[Note: They were introduced to the Hawaiian Islands in 1936 (the BugLady couldn’t discover why) and are well-established there, one of seven species of odonates that, along with countless other exotic plants and animals, have been carried to that great Petri dish in the Pacific. A note from the Bishop Museum says that they are more able than native damselfly naiads to withstand predation by introduced fish species.]
Females oviposit in aquatic vegetation, and the naiads are said to be pretty feisty, chasing other naiads off their underwater turf. It’s suspected that they overwinter as naiads, ready to emerge when the water warms in spring. Here are two of BugFan Linda’s videos of Fragile Forktail naiads: https://www.youtube.com/watch?v=ohSOJIN43GA, and https://www.youtube.com/watch?v=k8SBXfCU8OA&t=2s. Way Beyond Awesome, Linda!!! Here are links to her whole Nature in Motion series: https://www.youtube.com/user/lbretreat, and to her playlist of Odonates, https://www.youtube.com/watch?v=k8SBXfCU8OA&list=PLzr0J2sWC1QjGkKF_-_uyxnzb9BLYl3rJ. She’s been busy.
Fragile Forktails, especially the females, are among the damselflies that eat other damselflies, including those of their own species (https://bugguide.net/node/view/62771/bgimage), and this video – not for the faint of heart https://www.youtube.com/watch?v=0jh4NiOOh-E&index=10&list=PLzr0J2sWC1QjGkKF_-_uyxnzb9BLYl3rJ. They will grab small flying or perched insects and have even been known to rob spider webs.
The BugLady loves the species accounts at the Island Creek (Virginia) Elementary School’s site http://www2.fcps.edu/islandcreekes/ecology/fragile_forktail.htm.
EASTERN FORKTAILS (Ischnura verticalis) are found from the Great Plains east across southern Canada to the Atlantic, except for the Deep South. The Odonata Central site calls them one of the most common damselflies in their range, and they’re one of the earliest and latest damselflies on the Wisconsin landscape. It has been suggested that they are, to some degree, dispersed by wind. Lam considers them “field identifiable,” too.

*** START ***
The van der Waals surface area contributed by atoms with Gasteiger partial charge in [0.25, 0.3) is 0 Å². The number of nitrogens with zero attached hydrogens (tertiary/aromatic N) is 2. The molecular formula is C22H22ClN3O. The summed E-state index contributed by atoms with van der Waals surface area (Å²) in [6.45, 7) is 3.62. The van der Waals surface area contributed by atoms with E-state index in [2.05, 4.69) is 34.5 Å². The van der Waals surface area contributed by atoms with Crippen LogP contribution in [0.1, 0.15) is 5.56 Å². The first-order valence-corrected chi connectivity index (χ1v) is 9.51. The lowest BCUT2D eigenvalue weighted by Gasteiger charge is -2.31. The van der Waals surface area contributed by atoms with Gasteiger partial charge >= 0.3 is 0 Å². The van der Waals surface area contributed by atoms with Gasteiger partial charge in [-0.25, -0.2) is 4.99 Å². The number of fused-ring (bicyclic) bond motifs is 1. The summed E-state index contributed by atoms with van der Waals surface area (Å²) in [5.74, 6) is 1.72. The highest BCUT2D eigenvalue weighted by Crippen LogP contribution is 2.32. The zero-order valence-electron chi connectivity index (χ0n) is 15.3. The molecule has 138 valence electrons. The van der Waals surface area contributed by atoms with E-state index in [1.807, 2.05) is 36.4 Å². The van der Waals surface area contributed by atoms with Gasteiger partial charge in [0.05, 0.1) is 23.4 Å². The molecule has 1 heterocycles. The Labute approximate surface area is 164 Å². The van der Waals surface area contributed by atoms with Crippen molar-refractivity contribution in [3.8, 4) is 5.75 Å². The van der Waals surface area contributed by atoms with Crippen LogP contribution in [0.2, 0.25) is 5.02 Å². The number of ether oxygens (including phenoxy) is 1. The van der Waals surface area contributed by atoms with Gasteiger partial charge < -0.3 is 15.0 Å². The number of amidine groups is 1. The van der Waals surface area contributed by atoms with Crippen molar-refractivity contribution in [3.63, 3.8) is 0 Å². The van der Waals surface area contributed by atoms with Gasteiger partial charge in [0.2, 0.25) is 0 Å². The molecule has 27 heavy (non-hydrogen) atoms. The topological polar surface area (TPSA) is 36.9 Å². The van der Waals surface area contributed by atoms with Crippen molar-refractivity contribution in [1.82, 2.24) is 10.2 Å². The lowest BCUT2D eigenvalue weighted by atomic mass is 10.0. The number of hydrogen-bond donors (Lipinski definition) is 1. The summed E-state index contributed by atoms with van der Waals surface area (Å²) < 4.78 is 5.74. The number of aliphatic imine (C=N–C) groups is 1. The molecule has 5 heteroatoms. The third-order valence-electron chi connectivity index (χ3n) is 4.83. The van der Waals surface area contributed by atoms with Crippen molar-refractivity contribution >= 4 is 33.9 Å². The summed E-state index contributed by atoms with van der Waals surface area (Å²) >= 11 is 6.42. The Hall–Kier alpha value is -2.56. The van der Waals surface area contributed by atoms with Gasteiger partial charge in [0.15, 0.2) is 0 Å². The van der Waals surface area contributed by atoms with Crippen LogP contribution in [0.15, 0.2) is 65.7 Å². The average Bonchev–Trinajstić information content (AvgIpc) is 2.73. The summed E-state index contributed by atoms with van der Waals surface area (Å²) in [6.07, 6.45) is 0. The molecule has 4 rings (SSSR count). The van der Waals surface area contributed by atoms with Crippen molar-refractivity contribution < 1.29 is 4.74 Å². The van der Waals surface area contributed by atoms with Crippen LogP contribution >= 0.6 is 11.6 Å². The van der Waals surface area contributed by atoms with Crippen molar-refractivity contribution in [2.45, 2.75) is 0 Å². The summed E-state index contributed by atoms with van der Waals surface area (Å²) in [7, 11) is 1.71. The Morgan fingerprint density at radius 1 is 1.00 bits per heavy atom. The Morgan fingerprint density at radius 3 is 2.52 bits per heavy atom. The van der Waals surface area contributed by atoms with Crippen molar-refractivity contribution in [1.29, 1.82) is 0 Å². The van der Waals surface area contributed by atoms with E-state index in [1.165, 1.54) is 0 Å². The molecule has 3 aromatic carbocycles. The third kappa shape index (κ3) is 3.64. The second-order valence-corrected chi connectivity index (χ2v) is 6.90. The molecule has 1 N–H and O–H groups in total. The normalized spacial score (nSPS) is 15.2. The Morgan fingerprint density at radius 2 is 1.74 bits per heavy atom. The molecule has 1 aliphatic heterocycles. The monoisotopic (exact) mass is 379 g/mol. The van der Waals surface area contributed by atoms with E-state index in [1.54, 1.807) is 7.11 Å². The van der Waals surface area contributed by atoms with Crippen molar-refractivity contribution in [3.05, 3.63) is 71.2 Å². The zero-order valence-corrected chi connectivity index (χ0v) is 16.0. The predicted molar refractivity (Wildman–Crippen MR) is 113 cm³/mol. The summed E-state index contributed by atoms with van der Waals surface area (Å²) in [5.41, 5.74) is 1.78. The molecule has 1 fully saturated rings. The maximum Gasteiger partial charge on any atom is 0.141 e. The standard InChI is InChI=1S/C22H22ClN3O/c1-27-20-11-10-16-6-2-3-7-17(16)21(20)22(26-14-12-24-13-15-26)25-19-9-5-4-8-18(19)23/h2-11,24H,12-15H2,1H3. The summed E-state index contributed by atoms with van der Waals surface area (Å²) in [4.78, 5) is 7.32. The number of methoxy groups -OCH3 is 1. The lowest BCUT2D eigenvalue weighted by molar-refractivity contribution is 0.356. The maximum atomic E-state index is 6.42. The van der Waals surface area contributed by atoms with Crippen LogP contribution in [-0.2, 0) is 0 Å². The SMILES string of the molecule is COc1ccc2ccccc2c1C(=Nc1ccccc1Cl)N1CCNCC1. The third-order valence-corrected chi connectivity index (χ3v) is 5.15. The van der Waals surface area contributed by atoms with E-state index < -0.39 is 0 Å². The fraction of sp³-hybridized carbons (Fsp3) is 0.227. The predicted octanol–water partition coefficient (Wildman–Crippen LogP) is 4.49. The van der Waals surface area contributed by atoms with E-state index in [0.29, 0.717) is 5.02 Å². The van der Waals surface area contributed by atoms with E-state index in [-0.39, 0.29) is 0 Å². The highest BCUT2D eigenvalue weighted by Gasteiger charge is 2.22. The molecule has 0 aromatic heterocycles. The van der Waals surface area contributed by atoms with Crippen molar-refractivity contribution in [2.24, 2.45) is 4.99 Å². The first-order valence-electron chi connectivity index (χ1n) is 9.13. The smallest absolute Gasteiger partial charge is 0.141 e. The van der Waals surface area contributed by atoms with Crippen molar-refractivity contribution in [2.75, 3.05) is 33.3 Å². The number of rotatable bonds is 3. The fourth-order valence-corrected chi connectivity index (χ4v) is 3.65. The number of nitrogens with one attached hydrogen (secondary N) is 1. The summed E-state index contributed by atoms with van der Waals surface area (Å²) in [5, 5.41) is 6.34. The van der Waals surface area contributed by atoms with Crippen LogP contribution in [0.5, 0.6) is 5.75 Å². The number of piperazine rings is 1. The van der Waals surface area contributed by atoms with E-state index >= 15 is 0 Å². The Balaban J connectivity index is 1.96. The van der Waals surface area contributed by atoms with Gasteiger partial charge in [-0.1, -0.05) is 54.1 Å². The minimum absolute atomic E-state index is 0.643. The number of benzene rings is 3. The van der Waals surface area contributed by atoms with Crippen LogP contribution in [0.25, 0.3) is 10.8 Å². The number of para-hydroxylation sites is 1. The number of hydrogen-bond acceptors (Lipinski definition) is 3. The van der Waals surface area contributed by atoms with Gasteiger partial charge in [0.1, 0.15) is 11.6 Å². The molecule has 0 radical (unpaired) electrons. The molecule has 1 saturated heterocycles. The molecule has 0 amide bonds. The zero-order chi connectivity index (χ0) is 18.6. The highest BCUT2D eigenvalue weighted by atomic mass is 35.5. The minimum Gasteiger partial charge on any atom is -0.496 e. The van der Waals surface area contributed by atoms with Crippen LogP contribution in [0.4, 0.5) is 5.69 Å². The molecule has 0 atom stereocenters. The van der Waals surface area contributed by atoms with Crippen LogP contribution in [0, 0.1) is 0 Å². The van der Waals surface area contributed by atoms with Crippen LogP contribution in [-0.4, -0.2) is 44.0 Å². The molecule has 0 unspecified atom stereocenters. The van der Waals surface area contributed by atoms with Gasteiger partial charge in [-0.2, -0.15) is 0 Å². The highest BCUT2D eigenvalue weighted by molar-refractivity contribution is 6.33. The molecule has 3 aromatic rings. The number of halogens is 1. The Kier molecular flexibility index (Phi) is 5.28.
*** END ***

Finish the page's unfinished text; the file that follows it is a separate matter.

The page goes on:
They’re a hair larger than the Fragile Forktail, and males share a similar black and green thorax, but in the Eastern Forktail, the green thoracic stripe is not broken – except when it is. Rarely, Eastern Forktails carry an exclamation point like a Fragile Forktails (look closely at today’s pictures), but the last two segments of the male Eastern Forktail’s abdomen are powder blue on top and bottom, joined by strap-like blue rings (that’s the “look twice” part) https://bugguide.net/node/view/957429/bgimage. Like other forktails, females are polymorphic, and a few have male coloration.
Eastern Forktails are found in similar habitats to Fragile Forktails (and indeed, the BugLady photographed them practically side-by-side). Unusual in damselflies, the females only mate with a single male (the Citrine Forktail’s reproduction defines “unusual”). Females oviposit in submerged vegetation, and studies have shown that good nutrition during egg-laying is vital to the health of her eggs. Like the Fragile Forktail, she will prey on other damsels (see the photo of a female eating a male at http://wiatri.net/inventory/odonata/SpeciesAccounts/SpeciesDetail.cfm?TaxaID=53). Naiads (https://bugguide.net/node/view/1380536/bgimage) of late-season generations overwinter under the ice.
Like the Fragile Forktail, the Eastern Forktail spends its days flying around and perching close to the ground, but both species roost at night in vegetation that’s higher off the ground.
Want to take a deep dive into damselflies? Try this amazing (and downloadable) field guide: http://fieldguides.fieldmuseum.org/sites/default/files/rapid-color-guides-pdfs/388_0.pdf.